Giving Art a Purpose

John Grierson (1898-1972) is the father of the British (and Canadian – as we’ll discover is a few weeks) Documentary Movement(s). Even those who argue against Grierson’s theories and practices cannot deny that he had a tremendous influence on the development of the documentary. Most of the films that we have seen up to this point have not looked like a traditional “documentary.” As discussed in class, this is mainly because our definition of documentary has been formed by doc history. When John Grierson began making his first film there was no formula.

Grierson had two major cinematic influences, the first being Robert Flaherty. Grierson had seen NANOOK OF THE NORTH around 1924 and immediately saw the power of that the yet to be classified documentary had. Flaherty had done something that Hollywood had not done. Grierson wrote in this essay ‘First Principles of Documentary,’ “We believe that the original (or native) actor, and the original (or native) scene, are better guides to a screen interpretation of the modern world.” It was Flaherty’s determination to his subjects, spending over a year or two living with subject, to learn about them, and to allow the story to arrive naturally. Most importantly was Flaherty’s search for drama in the normal lives of regular people.

Grierson’s second cinematic influence was the Russian filmmakers of the time – who were using the cinema for propagandist goals (remember that “propaganda” was not a bad word at the time). He was not a fan of Vertov’s focus on formalist style.

Grierson’s work in the Empire Marketing Board Film Unit and later the General Post Office Film Unit helped define a new, and dominate, style of documentary – the social documentary.

“Grierson’s Calvinst background led him to believe that the only worthwhile type of cinema was factual and useful – of educational or material benefit to society. If a film served its utilitarian function well, he believed, it would also be of artistic merit. If it was entertaining, so much the better – but that was of secondary concern. He wanted his films to do good. ‘I look on cinema as a pulpit,’ he said, ‘and use it as a propagandist.'” ((Cousins, Mark, and Kevin Macdonald. Imagining Reality: The Faber Book of Documentary. London: Faber, 2006. Print. pg 94.)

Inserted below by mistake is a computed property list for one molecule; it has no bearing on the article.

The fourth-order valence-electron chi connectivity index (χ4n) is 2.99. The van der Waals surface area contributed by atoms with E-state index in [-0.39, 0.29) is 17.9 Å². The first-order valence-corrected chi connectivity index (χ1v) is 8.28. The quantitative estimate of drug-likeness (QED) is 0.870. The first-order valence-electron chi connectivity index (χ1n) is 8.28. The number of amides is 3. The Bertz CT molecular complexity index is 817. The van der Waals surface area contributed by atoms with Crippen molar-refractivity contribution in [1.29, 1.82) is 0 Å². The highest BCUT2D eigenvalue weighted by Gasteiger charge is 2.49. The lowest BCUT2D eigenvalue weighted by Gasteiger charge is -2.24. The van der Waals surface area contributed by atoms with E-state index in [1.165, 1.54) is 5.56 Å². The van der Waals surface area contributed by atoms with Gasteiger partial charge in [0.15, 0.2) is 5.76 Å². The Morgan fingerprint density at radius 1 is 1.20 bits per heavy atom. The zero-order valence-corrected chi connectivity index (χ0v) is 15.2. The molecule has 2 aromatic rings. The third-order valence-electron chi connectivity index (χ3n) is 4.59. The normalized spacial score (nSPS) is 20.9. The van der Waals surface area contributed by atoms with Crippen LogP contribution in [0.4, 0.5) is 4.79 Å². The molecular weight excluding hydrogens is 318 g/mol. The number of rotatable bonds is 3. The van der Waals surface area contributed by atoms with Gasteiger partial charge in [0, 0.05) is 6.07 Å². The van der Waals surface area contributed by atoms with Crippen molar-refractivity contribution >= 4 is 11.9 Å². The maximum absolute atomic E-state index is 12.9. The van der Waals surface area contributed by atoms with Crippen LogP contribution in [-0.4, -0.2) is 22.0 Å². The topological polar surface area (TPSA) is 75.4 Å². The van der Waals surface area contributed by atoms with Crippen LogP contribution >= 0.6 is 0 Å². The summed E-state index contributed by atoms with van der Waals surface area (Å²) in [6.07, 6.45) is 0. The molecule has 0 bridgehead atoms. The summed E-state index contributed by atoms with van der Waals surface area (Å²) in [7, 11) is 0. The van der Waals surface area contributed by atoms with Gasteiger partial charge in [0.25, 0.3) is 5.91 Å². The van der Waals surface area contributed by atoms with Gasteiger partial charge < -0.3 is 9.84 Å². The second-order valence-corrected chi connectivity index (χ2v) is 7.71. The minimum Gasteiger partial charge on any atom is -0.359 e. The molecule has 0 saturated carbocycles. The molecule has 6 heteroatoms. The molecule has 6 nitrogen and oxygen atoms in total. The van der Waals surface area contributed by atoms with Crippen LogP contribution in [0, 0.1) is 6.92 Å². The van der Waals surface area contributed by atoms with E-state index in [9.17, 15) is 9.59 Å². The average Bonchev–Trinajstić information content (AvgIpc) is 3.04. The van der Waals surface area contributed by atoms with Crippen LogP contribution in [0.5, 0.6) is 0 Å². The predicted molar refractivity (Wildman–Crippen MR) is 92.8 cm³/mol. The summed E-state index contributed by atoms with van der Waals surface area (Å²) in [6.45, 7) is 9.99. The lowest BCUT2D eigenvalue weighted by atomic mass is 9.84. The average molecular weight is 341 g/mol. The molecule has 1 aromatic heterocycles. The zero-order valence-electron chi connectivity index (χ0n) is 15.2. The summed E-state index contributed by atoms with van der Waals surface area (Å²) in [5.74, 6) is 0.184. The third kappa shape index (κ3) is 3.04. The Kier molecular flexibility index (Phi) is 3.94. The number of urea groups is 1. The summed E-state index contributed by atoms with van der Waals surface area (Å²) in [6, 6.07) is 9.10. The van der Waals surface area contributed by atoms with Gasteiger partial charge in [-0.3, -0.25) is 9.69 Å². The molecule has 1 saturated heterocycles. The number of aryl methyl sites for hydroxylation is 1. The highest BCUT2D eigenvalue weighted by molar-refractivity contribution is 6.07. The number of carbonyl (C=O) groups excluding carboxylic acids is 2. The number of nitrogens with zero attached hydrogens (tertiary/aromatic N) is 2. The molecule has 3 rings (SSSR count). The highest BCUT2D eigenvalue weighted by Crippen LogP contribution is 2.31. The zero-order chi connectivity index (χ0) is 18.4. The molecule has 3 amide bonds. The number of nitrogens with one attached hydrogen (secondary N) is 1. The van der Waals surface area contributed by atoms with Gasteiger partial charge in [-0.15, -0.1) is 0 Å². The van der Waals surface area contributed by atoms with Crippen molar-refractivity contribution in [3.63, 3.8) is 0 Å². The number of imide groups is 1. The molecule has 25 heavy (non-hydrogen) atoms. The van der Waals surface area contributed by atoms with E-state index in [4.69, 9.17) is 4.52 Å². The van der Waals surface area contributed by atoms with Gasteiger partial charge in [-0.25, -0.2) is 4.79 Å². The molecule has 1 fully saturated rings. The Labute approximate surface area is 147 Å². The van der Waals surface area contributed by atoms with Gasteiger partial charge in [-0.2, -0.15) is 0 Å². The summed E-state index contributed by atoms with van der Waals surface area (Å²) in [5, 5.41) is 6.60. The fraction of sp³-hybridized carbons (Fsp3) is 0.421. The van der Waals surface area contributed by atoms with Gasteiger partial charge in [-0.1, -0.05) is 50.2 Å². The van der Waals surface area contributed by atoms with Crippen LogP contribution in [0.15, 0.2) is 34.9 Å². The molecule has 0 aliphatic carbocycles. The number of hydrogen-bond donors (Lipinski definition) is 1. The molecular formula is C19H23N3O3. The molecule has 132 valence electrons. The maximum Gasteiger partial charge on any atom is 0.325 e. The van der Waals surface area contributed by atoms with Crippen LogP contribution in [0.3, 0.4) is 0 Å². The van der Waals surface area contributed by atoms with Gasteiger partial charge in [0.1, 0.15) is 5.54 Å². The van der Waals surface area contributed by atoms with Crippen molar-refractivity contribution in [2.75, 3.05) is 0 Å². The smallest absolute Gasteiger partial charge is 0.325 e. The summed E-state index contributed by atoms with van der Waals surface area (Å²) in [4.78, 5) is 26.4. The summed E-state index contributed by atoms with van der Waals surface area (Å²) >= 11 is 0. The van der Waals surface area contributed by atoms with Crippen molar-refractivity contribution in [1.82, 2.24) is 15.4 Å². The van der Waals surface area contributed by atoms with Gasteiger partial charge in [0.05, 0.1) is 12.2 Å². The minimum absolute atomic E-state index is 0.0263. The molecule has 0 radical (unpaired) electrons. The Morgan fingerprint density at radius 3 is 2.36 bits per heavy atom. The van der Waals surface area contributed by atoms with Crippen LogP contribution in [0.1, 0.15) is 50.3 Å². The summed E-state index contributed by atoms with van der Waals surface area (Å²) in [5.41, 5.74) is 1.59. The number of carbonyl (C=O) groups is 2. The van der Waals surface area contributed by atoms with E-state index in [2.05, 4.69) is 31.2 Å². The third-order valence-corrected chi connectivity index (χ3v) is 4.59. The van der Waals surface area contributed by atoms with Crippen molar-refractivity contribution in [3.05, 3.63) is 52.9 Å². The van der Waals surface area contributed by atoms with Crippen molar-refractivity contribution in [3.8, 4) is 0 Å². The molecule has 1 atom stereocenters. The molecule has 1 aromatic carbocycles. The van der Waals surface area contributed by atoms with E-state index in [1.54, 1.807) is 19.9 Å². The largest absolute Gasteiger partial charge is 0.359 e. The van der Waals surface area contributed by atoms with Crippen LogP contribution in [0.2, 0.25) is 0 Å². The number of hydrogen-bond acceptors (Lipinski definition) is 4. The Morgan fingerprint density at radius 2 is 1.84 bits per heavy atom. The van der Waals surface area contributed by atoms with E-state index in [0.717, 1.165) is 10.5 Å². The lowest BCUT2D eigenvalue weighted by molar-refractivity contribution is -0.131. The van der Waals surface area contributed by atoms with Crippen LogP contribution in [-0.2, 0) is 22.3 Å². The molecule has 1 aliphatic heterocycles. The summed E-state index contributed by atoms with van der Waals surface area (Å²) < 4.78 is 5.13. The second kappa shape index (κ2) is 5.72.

Discussion Starter: After viewing some of the early works of Grierson’s documentary movement comment on one or several of the films – using the quote above as a guide.

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  1. It took me a while to blog for this week because this one was hard for me to put into words…
    ‘I look on cinema as a pulpit,’ he said, ‘and use it as a propagandist.’ When I read that part of the quote, I pictured what my pastor’s motive is on a sunday morning and I get it now. Grierson wanted to sell or convert the audience in my opinion. He certainly changed how we thought about his topics.

    • Exactly. To convert the audience to a particular opinion or belief is a big goal of social documentary. We will see more of this this week when we look at the American Documentary Movement…

  2. Documentary as a pulpit…that’s an interesting idea. By design a pulpit is in the front of everyone in a church. People come in, sit down, face the pulpit and await words of wisdom from someone they believe knows better than themselves. I believe to some degree, all people want to be told what to do, because if you do what you’re told, you reap the benefits. Grierson’s statement is completely understandable! He felt that people are ready and willing to be guided, so why not guide them in a productive, appreciative, beautiful way. The way his films (at least the ones I’ve seen) were made, showed people things they take for granted in a new way, a way that made them feel like they were a part of something bigger, something special.


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